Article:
Welcome to TONMO, the premier cephalopod interest community, and birthplace of #WorldOctopusDay and #CephalopodAwarenessDays. Founded in 2000, we are a large community of experts, hobbyists and enthusiasts, some of whom come together when we host our biennial conference. To join in on the fun, sign up. You can also become a Supporter for just $50/year to remove all ads and enjoy other perks. Follow us on Twitter for more cephy goodness.
Wood J.B. 1995. Raising and Rearing Octopus briareus First published in: The Breeder's Registry; The Journal of Maquaculture. vol 3, no 2. The Cephalopod Page (http://is.dal.ca/~ceph/TCP/) Wood, J.B. Webmaster.
Going through some of older literature this morn I found the following interesting paper:
Itami, K.; Izawa, Y.; Maeda, S.; Nakai, K. 1963: Notes on the laboratory culture of the octopus larvae. Bulletin of the Japanese Society of Scientific Fisheries, 29(6).
I've retyped the English abstract below - it is informative if ever you want to try rearing octopus larvae.
Abstract (slightly abridged)
The larvae of the Japanese commercial octopod, Octopus vulgaris, were successfully reared from the swimming larvae just after hatching to the benthic young octopus in 33 to 40 days on a diet of the zoea larvae of the shrimp, Palaemon serrifer. The rearing experiments were carried out at the Hyogo Prefectural Fisheries Experimental Station from June to September, 1962. At the start of the experiments 200 individuals of the octopus larvae were kept in a glass vessel containing about 8 litres of sea-water. During the early 20 days period the sea-water of each vessel was aerated and renewed every 3rd or 4th day, and after this period the method was changed for the use of running water. The results obtained are summarised as follows:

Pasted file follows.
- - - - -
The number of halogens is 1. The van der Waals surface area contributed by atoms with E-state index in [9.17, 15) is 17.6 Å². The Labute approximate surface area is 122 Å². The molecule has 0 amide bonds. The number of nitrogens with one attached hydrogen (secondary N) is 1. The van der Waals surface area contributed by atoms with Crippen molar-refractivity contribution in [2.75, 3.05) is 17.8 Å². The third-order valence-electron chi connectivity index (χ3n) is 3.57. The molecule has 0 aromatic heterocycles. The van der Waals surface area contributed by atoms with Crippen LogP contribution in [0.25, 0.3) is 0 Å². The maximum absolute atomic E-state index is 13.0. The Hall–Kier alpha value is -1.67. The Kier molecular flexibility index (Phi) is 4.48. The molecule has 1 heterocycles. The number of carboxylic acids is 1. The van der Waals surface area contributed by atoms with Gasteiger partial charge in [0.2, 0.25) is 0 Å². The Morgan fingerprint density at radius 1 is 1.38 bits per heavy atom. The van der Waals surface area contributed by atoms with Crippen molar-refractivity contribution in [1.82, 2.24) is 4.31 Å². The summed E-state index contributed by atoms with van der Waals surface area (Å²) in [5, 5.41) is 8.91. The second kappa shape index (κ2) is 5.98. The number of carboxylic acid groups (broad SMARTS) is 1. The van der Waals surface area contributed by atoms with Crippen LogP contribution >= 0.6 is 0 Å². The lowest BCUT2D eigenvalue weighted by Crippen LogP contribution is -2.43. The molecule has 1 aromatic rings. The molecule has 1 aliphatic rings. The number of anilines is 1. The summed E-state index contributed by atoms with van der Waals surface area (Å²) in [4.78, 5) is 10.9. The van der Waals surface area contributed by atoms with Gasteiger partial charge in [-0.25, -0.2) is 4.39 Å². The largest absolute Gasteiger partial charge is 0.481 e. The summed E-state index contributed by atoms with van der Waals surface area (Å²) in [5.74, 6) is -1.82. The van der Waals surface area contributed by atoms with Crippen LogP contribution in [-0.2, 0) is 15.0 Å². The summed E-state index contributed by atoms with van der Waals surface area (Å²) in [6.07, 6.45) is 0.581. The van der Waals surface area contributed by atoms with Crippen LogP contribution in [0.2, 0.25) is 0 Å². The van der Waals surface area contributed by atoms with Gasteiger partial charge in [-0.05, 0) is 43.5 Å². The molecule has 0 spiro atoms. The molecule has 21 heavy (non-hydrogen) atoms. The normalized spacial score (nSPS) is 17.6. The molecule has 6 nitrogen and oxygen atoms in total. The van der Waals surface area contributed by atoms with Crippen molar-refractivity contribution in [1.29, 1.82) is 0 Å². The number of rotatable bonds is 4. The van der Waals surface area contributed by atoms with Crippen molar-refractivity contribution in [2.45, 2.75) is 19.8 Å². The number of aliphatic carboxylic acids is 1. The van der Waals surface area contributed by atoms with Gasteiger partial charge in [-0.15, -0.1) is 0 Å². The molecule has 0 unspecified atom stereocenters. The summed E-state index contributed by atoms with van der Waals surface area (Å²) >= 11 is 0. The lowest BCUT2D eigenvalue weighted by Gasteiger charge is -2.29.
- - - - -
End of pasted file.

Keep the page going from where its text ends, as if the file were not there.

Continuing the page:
1) From just after hatching, the larvae of the octopus were fed on the larvae of Palaemon of 2 to 4 mm body length. After transforming into benthic stage, they were given a small piece of ovaries, testes and hepatic glands of the crab, Charybdis japonica. Three or four days after transforming, they were fed on small shrimps and young crabs, Gaetice depressus of 5 to 7 mm carapace width. It was observed that the young octopus of 30 mm total length ate 4 or 5 young crabs in a day.
2) The survival rate of the octopus larvae was found as low as 9 percent through the free-swimming stage. However, it would be conceivably possible to raise this survival rate much higher if sufficient food supply is secured during the rearing experiments.
3) It was found that the larvae settled on the bottom 33 to 40 days after hatching, when they attained a size ranging 10~15mm in total length (3.8~5.7 mm in body length). Once the swimming larvae transformed into the benthic young octopus, they became nocturnal and fed on foods mainly at night. A considerable mortality occurred among the young octopus, which was caused by cannibalism and creeping out of the rearing water.
4) The numbers of suckers found on each arm were 3 at hatching, 5 (4~6) at 10 days, 9 (6~12) at 20 days, 19 (16~22) at 30 days, 24 (21~27) at 40 days and 22~23 when a majority of octopus larvae grew to the benthic stage.
So, if you can procure a suitable food supply for your young octopuses, it looks like you can do this sort of thing at home The number of suckers along the arms of the hatchlings is interesting as I believe we had a similar or related discussion with the blue ring octopus larvae.
The best place to find this information is in the "octopus care" articles under the ARTICLES tab at the top of the page... start there, and then check out the "octopus care" forum for question-and-answer help. What species of octopus are you working with?